More than the PR campaign to talk about the “middle class” — which will never fly because it sounds elitist and intellectual (again, thank the GOP for this) — more than some “the dude who takes your driver’s license is a good guy. He’s a union member, and he’s who gets you through the SOS quickly” — more than this — the unions need to show how a union can help everyone — including those not in a union. The drive should be overdrive to unionize. Once you’re in a union, you get it — except for a few fringe fair-share wackos who can’t even intellectualize their own issues with fair-share.

    No one — ever, ever — is going to fell empathy for state workers. Rauner knows this. But if the unions start to get more folks into the circle — and make more folks understand that the GOP does not have their best interests at heart and that unions are what will make you money and secure your future, not some dogmatic governor and a bunch of rich, white guys in their 50’s and 60’s who own .01% of American wealth — then the conversation — and conversion — can finally begin.


  28. - Norseman - Monday, Mar 30, 15 @ 10:34 am:

    Good diagnosis Rich. Unfortunately, this anti-union crusade will continue. Right to Work is a lost cause for him, but he’s going to war with a bunch of them during the contract negotiations for state workers. Fasten your seatbelts, it’s going to be a rough ride for the unions.


  29. - Chicago Cynic - Monday, Mar 30, 15 @ 10:42 am:

    Rich,

    Loved the line about Facebook because that’s exactly the kind of territory we’re in now. And I’ve definitely unfriended or at least unfollowed Facebookers for their relentless nastiness about a particular topic. And Lord knows I’ve got a lot of that regularly.


  30. - Crispy - Monday, Mar 30, 15 @ 10:48 am:

    Frenchie Mendoza: Unfortunately, sour grapes is a fact. However, maybe it can be overcome to an extent by addressing the issue head-on–for instance, by highlighting that even private-sector employees have higher wages and better benefits in union states than in rtw states. (In other words, unions are good for ALL workers, not just members.) That, and the simple fairness and “right of free assembly” thing, as guy points out.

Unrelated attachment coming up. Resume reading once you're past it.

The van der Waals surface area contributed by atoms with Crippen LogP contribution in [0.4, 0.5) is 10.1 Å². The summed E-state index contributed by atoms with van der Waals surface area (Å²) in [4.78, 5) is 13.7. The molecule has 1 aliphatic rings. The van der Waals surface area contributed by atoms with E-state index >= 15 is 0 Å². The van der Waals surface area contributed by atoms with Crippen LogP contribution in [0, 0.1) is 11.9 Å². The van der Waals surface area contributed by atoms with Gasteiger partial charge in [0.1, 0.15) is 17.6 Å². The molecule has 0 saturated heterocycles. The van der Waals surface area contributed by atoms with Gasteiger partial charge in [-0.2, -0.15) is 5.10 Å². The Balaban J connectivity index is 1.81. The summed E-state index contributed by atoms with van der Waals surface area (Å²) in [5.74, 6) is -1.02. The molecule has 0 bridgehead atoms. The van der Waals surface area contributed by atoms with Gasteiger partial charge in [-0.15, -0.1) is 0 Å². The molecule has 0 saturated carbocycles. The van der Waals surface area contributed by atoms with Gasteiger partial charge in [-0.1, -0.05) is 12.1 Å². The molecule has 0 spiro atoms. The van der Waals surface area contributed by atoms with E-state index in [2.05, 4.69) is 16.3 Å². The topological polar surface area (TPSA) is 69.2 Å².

Public perceptions have shifted a bit, too. It was harder to call out 1 percenters like Rauner a few years ago, when everyone was afraid of the “class warfare” label. Now, it’s to the point where even fairly conservative folks are finding their inner Woody Guthrie in the face of the jaw-dropping arrogance of some of the super-wealthy like Bruce–especially as they wake up to widespread unfairness that hurts regular people (e.g., corporate profits and productivity up, but wages flat-to-lower).

    The times, they are a-changin’! (Yeah, that’s not Woody, but still pretty good. …)


  31. - VanillaMan - Monday, Mar 30, 15 @ 10:54 am:

    Governors, especially Republican ones, should be expected to bolster traditional community groups. Governments have traditionally supported citizen groups which benefit the people they govern. If Republicans wish to see less government support, they need to encourage those groups which provide for their members.

    Bruce Rauner takes this traditional view and stands it on its head. He is a governor warring against a community group. He isn’t taking on this group because it fails at providing its members benefits above and beyond the community standard. He is warring against this community group because it is successful beyond what he seems to consider acceptable.